If no consent from a parent has been received, but the child wants to be vaccinated and is judged to be Gillick competent by the healthcare professional, the child can still be vaccinated. In this case, the healthcare professional will make every effort to contact a parent to check before they proceed.

If a parent objects to their child being vaccinated but the child wants to be vaccinated and is judged to be Gillick competent, the healthcare professional will try to reach agreement between the parent and child. However, the parent cannot overrule the decision of a Gillick competent child.

Trained professionals in the SAIS team, with expertise in vaccinating children will speak to the child. The SAIS team will assess the individual child’s capacity to self-consent (Gillick competence) and be responsible for deciding the appropriateness of administering the vaccine.

You can read about Gillick competence on page 8 of chapter 2 of the Green Book on immunisation.

This is a well-established process which is used in other school-based vaccination programmes.

Schools can reassure parents that if a child does not have parental consent and does not want to get the vaccine they will not receive it. This will follow usual practice, even if the child is attending school on the day of vaccination.

Schools should also remind parents that school attendance is mandatory for all pupils of compulsory school age and that being in school is the best thing for their mental and physical health and wellbeing.

If parents have questions about whether to consent to their child getting the vaccine, schools can direct them to the local SAIS provider. Parents will be provided with contact details for the SAIS provider with the consent form.

ll schools’ immunisation services are compliant with the General Data Protection Regulations (GDPR).

Schools should work with their SAIS provider teams as usual, who will provide appropriate information resources and parental consent forms.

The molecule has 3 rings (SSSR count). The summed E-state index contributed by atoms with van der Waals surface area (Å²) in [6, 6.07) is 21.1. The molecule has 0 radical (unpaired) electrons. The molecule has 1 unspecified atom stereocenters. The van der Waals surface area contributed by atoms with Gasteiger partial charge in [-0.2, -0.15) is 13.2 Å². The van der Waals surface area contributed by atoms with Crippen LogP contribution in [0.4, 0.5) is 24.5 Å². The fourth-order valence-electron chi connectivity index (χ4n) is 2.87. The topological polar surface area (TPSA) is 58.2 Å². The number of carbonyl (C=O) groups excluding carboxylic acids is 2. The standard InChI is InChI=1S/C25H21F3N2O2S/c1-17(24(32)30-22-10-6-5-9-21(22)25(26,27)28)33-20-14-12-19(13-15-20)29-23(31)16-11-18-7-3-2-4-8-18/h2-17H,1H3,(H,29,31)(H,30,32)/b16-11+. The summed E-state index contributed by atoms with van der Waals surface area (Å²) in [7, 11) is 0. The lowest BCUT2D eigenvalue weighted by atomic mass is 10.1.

The primary aims of the schools vaccination programme are to provide individual protection to children and to reduce disruption to education from COVID-19. As the UK Chief Medical Officers (CMOs) consider education one of the most important drivers of improved public and mental health, reducing disruption to education will also reduce public and mental health harm.

We know that some schools are receiving campaign letters and emails with misinformation about the vaccine programme and would like advice on how to handle protests in the event they were to take place at school.

The SAIS team will have advice from the NHS COVID-19 Vaccine Deployment Programme about running this programme securely. Schools are advised to get in touch with the SAIS team at the first opportunity to understand what security planning they have in place, and what if any actions they recommend you carry out ahead of vaccinations in your school.

Schools should already have a security policy, based on a security risk assessment. This process is covered in published guidance on school and college security.

In the event of a protest or disruptive activity outside a school, or if schools know a protest is planned, they should alert the SAIS provider, Local Authority and police contacts to discuss the best way to manage the situation.

We are aware some schools have received letters or emails which feature false or misleading information (misinformation) about the safety, efficacy and purpose of the COVID-19 vaccination programme.

Headteachers and teachers are advised:

  1. Not to engage directly: misinformation narratives and tactics flourish when they are responded to.
  2. Acknowledge receipt: if a response is needed, simply acknowledge receipt of concerns.
  3. If there is a need to, refer to the latest scientific guidance on the issue. Some helpful links to trusted sources include: